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See Tom's interview with critic Dan Kepl on Performing Arts Review.

Reviews of Works 

by Tom Schnauber

“Exciting, lyrical, idiomatic, musical, prickly-yet-accessible, and supremely crafted throughout . . . far superior than 99% of string orchestra stuff I've heard in many years.”

                                                                                                —Lansing McLoskey, Composer

                                                                                                            On Death and Waltzes





“If you thought Bartók wrote effective ‘night’ music, you haven’t heard anything until you’ve auditioned this work!”

—David DeBoor Canfield (Fanfare Magazine)

On Nacht der verklärten Toten




“The first [setting of Disillusionment of 10 OClock] was Tom Schnauber’s, which begins with two dissonant notes that get progressively louder, until a haunting ending. It seemed perfect; no more settings were needed . . .”

                                                                                                —Susan Miren

Boston Musical Intelligencer





“[In Memory of Henri Temianka] began and ended with a whisper, while in between, a repetitive mournful phrase was overcome by the wailing of violins.  It’s a powerful piece . . . ”

—Mathew Palm,

Orlando Sentinel





“Eclectic and intriguing.”

—Joseph Summer, Composer





“I listened to your CD Death and Waltzes and was totally amazed at what a truly emotional composer you have become . . . the first few pieces are full of anguish . . . and mystery, as well as an eerie-ness that really grabs the listener. . . . Then the change in pace and mood in [Ziegenfuβtanz] was really terrific, a fun piece, lustig and ‘waltzy.’”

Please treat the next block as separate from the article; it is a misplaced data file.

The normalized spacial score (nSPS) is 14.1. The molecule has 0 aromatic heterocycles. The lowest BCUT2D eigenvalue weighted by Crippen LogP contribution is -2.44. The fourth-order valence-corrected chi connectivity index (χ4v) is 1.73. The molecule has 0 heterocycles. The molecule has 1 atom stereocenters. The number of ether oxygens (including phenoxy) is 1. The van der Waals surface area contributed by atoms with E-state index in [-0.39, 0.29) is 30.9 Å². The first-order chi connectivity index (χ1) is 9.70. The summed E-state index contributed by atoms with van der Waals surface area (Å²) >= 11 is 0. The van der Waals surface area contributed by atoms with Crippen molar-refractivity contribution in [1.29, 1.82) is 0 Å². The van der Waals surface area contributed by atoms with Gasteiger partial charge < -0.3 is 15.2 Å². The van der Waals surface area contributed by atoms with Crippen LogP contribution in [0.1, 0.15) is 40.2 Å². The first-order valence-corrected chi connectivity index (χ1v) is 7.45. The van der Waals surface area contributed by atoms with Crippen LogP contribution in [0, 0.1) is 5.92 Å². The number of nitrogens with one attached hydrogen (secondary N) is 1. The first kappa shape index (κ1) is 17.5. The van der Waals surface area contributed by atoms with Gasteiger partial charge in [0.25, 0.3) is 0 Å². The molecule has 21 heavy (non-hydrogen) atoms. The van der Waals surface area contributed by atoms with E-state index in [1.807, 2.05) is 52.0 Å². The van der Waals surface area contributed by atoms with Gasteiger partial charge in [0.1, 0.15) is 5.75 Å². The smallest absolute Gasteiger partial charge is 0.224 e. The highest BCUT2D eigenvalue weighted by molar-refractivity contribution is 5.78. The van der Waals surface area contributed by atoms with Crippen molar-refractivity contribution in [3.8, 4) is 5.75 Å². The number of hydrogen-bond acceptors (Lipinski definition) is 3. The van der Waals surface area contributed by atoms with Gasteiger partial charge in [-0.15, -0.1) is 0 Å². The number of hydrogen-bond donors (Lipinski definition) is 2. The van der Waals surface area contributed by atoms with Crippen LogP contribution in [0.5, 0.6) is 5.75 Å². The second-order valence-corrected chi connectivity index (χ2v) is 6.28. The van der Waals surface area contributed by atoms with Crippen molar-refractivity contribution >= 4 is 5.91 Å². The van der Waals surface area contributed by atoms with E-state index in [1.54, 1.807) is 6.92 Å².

—Barbara Zeisl Schoenberg




“. . . captivatingly beautiful and powerfully dissonant, but always interesting and challenging.”

                                                                                                —Random Customer



“In this setting [of Harlem], the poet’s series of questions can be heard as rhetorical, as if Socrates himself is posing them to his students and charging them to find their own answers.”

—Deyan Gerogiev

American University in Bulgaria Newsletter




“This fresh, often seemingly deconstructed music was surprisingly melodic, revealing fascinating colors . . . that seemed filled with joy.”

—Baltimore Sun

On Alba and Ostinato



“. . . Schnauber pushed the limits of the tonal language of the movement, stretching A major to near breaking point, while experimenting with blending colors . . .”

                                                                                                —Ian Wiese

Boston Musical Intelligencer





“A brilliant and beautifully crafted set of pieces!”

                                                                                    —Kevin Korsyn, Composer and Theorist

                                                                                                                        On Death and Waltzes





“I suspect the involvement of alcohol.”

—Colin Clarke

Fanafare Magazine

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